In traditional Chinese medicine, insomnia often stems from kidney energy weakness. This syndrome is not necessarily related to kidney disease in Western medicine. A few signs of are low back ache, tiredness and fatigue, and a burst of energy at about 11 pm in the evening. Women in menopause often experience this type of insomnia. People who are taking anti-estrogenic drugs such as tamoxifen also experience this type of insomnia, however, they should not take herbal combinations such as the herbal formula liu wei di huang that may increase estrogen levels.
In Ayurvedic medicine, insomnia is often associated with a vata imbalance. Vata regulates breathing and circulation. People with a vata imbalance often notice irritability, anxiety, and fear with insomnia. One Ayurvedic treatment is the application of oil on the head and feet. For the pitta type, room temperature coconut oil is used, for the vata type, warm sesame oil is applied, and for the kapha type, warm mustard oil is often applied.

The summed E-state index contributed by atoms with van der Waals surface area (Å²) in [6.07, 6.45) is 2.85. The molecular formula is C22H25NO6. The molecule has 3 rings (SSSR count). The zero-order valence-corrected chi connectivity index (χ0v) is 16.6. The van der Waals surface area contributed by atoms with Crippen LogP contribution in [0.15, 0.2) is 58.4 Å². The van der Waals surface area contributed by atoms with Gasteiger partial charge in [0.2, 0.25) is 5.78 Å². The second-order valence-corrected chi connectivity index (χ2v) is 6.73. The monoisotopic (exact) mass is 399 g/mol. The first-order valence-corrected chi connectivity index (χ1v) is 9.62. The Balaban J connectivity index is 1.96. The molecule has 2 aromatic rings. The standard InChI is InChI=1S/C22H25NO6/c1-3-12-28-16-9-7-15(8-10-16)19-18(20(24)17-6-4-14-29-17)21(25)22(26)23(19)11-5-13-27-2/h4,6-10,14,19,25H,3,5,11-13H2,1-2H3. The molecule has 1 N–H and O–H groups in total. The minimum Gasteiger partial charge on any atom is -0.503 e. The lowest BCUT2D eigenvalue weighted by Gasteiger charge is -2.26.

Lack of exercise can contribute to poor sleep. Muscle tension and stress build in the body. Exercise can promote deep sleep that night. However, intense exercise too close to bed can increase adrenaline levels, leading to insomnia.
Feng shui, which originates in the Chinese philosophy of Taoism, instructs on how to arrange rooms, furniture, offices, houses, and other arrangements to maximize favorable energy flow throughout living spaces. Here are some recommendations that may help promote relaxing sleep and also read these 6 feng shui tips for your bedroom: